WILKES-BARRE – Lt. Gov. Jim Cawley said Wednesday the natural gas industry has been paying its fair share, and a gas severance tax is not the answer to the state’s budget woes.
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Pointing to the state’s existing tax structure, Cawley noted that recent figures released by the Department of Revenue show the oil and gas companies and their affiliates have already paid – through April (first quarter) $238.4 million in capital stock/foreign franchise tax, corporate net income tax, sales/use tax and employer withholding tax to the state.
Cawley said that represents nearly $20 million more than the total revenue collected from the industry in all of 2010.
“The bottom line needs to be: Are they paying their fair share?” Cawley told The Times Leader editorial board.
He said Gov. Tom Corbett directed the Department of Revenue to do the analysis that also shows that companies engaged in and related to natural gas drilling activities in Pennsylvania have paid more than $1.1 billion in state taxes since 2006. The reports states those taxes came on top of the billions of dollars of infrastructure investments, royalty payments and permit fees paid by the industry.
Shale panel report cited
Cawley discussed the Marcellus Shale Advisory Commission Report that was released earlier this year. He called the report “the first step toward developing a comprehensive and strategic plan for responsible natural gas drilling in Pennsylvania.”
The report contains 96 policy recommendations that include tougher regulations for drilling, doubling fines for violations, creating jobs in related industries and promoting the use of natural gas vehicles.
“It’s certainly not the end all, be all,” Cawley told The Times Leader Editorial Board. “We will constantly be vigilant toward this industry.”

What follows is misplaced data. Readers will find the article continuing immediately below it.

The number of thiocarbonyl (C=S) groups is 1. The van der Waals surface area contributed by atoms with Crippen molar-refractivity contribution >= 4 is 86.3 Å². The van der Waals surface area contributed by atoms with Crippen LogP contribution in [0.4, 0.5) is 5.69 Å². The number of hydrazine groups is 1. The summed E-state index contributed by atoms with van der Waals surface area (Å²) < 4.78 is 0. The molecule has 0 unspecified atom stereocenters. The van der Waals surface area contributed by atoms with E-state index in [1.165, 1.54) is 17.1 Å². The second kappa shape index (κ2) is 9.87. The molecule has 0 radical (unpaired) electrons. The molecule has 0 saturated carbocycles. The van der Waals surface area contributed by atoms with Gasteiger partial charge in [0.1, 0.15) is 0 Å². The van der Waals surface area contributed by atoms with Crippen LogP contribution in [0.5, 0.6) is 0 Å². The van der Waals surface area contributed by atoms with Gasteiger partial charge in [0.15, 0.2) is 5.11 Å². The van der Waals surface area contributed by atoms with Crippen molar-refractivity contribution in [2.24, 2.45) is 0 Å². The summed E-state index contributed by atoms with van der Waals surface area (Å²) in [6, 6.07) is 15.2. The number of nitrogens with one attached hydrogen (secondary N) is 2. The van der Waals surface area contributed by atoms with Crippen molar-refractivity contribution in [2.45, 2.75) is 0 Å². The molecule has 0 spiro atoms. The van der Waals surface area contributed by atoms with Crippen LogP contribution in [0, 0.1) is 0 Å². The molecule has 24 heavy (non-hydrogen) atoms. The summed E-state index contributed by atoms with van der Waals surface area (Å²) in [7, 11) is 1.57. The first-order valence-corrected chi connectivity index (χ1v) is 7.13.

Cawley said ensuring public safety and the safety of the environment are always at the top of any priority list. He said he favors the involvement of more science in the process and increasing the number of state inspectors. He said he would also support putting an additive in fracking water to trace the origin in the event of any problems.
“The more truth we have will separate the fact from the fiction,” he said. “We can continue to beat the table and say we need a severance tax. But the reality is if an employer was looking to locate to my town with the promise of say 50 to 100 jobs over a 20- to 30-year period, we would look for incentives to offer them. We have seen more than 70,000 new jobs here in Pennsylvania in the gas industry – most paying around $70,000 per year. And we expect many more jobs to come.”
Cawley said some of the key recommendations the panel made to Gov. Corbett would:
• Provide stronger regulations for drilling.
• Toughen penalties for violators.
• Promote the state’s energy independence.
• Protect public safety and health.
• Create jobs for Pennsylvanians.
Redistricting and politics
Talking about the redrawing of boundary lines for state Senate and House districts and federal congressional seats, Cawley said the process needs to be completed by the end of the year.
“We certainly need it done by the first date to begin circulating nominating petitions,” he said.
The western part of the state is expected to lose a seat in Congress and that will cause some restructuring of districts throughout the commonwealth, Cawley said.
He said he was certain that the Republican Party will see candidates come forward to challenge U.S. Sen. Bob Casey in 2012.
“You might see some non-traditional candidates,” Cawley said. “By that I mean they may not be current office holders.”
Later in the day Cawley toured Cleveland Brothers Equipment, a distributor of Caterpillar vehicles, parts and service, where many jobs have been added due to the Marcellus Shale industry.
“Natural gas is already providing thousands of jobs for Pennsylvania,” Cawley said. “You can see it right here at Cleveland Brothers. They may not be drilling here, but jobs are being created here in Wilkes-Barre and across the state.”
Cleveland Brothers is a family-owned company that has been doing business in the state since 1937. It currently employs more than 1,100 statewide and is growing because of the need for heavy equipment in the natural gas industry, Cawley said.
“To those who say Marcellus Shale is not benefiting Pennsylvania, I say come to Wilkes-Barre and see for yourself,” he said. “Pennsylvanians are finding good jobs, and not just on the drilling rigs.”